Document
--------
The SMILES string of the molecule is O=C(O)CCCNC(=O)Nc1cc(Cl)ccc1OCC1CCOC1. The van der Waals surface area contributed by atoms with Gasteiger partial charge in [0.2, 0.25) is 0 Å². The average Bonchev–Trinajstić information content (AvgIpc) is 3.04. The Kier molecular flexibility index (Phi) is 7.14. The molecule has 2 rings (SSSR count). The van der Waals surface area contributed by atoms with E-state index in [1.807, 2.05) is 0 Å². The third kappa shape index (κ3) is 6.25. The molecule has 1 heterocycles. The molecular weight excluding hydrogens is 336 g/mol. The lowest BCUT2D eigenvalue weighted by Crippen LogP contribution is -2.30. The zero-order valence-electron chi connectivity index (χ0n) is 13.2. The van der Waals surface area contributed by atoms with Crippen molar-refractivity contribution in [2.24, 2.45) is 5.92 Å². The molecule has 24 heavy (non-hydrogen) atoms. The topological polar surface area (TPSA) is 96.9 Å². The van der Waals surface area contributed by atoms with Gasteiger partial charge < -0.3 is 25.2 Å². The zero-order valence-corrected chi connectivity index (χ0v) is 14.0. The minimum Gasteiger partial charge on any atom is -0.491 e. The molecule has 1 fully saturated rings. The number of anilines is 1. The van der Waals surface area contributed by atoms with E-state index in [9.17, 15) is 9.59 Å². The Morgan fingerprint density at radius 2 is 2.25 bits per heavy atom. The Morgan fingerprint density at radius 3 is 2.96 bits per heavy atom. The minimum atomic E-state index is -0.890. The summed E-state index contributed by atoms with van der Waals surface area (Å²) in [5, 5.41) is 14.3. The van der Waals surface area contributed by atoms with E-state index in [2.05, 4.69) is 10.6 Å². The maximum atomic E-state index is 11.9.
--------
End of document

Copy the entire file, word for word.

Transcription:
The SMILES string of the molecule is O=C(O)CCCNC(=O)Nc1cc(Cl)ccc1OCC1CCOC1. The van der Waals surface area contributed by atoms with Gasteiger partial charge in [0.2, 0.25) is 0 Å². The average Bonchev–Trinajstić information content (AvgIpc) is 3.04. The Kier molecular flexibility index (Phi) is 7.14. The molecule has 2 rings (SSSR count). The van der Waals surface area contributed by atoms with E-state index in [1.807, 2.05) is 0 Å². The third kappa shape index (κ3) is 6.25. The molecule has 1 heterocycles. The molecular weight excluding hydrogens is 336 g/mol. The lowest BCUT2D eigenvalue weighted by Crippen LogP contribution is -2.30. The zero-order valence-electron chi connectivity index (χ0n) is 13.2. The van der Waals surface area contributed by atoms with Crippen molar-refractivity contribution in [2.24, 2.45) is 5.92 Å². The molecule has 24 heavy (non-hydrogen) atoms. The topological polar surface area (TPSA) is 96.9 Å². The van der Waals surface area contributed by atoms with Gasteiger partial charge < -0.3 is 25.2 Å². The zero-order valence-corrected chi connectivity index (χ0v) is 14.0. The minimum Gasteiger partial charge on any atom is -0.491 e. The molecule has 1 fully saturated rings. The number of anilines is 1. The van der Waals surface area contributed by atoms with E-state index in [9.17, 15) is 9.59 Å². The Morgan fingerprint density at radius 2 is 2.25 bits per heavy atom. The Morgan fingerprint density at radius 3 is 2.96 bits per heavy atom. The minimum atomic E-state index is -0.890. The summed E-state index contributed by atoms with van der Waals surface area (Å²) in [5, 5.41) is 14.3. The van der Waals surface area contributed by atoms with E-state index in [2.05, 4.69) is 10.6 Å². The maximum atomic E-state index is 11.9.